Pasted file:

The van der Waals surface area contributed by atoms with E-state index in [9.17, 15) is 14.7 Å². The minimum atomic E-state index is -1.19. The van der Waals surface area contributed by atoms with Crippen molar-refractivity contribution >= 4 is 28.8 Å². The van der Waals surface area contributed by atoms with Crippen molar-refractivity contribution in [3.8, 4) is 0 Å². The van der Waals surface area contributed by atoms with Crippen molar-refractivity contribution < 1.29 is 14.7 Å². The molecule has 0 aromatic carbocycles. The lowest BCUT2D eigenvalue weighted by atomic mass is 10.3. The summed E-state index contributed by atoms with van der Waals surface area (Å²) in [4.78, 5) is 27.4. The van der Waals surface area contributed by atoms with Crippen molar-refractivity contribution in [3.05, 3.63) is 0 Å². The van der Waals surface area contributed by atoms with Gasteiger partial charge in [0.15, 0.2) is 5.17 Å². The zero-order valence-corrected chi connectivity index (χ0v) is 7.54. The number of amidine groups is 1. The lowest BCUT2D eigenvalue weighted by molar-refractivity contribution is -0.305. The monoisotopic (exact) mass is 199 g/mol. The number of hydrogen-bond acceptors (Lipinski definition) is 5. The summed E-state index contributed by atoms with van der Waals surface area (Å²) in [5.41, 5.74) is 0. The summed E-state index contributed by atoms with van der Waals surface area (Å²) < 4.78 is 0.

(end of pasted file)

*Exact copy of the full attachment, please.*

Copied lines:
The van der Waals surface area contributed by atoms with E-state index in [9.17, 15) is 14.7 Å². The minimum atomic E-state index is -1.19. The van der Waals surface area contributed by atoms with Crippen molar-refractivity contribution >= 4 is 28.8 Å². The van der Waals surface area contributed by atoms with Crippen molar-refractivity contribution in [3.8, 4) is 0 Å². The van der Waals surface area contributed by atoms with Crippen molar-refractivity contribution < 1.29 is 14.7 Å². The molecule has 0 aromatic carbocycles. The lowest BCUT2D eigenvalue weighted by atomic mass is 10.3. The summed E-state index contributed by atoms with van der Waals surface area (Å²) in [4.78, 5) is 27.4. The van der Waals surface area contributed by atoms with Crippen molar-refractivity contribution in [3.05, 3.63) is 0 Å². The van der Waals surface area contributed by atoms with Gasteiger partial charge in [0.15, 0.2) is 5.17 Å². The zero-order valence-corrected chi connectivity index (χ0v) is 7.54. The number of amidine groups is 1. The lowest BCUT2D eigenvalue weighted by molar-refractivity contribution is -0.305. The monoisotopic (exact) mass is 199 g/mol. The number of hydrogen-bond acceptors (Lipinski definition) is 5. The summed E-state index contributed by atoms with van der Waals surface area (Å²) in [5.41, 5.74) is 0. The summed E-state index contributed by atoms with van der Waals surface area (Å²) < 4.78 is 0.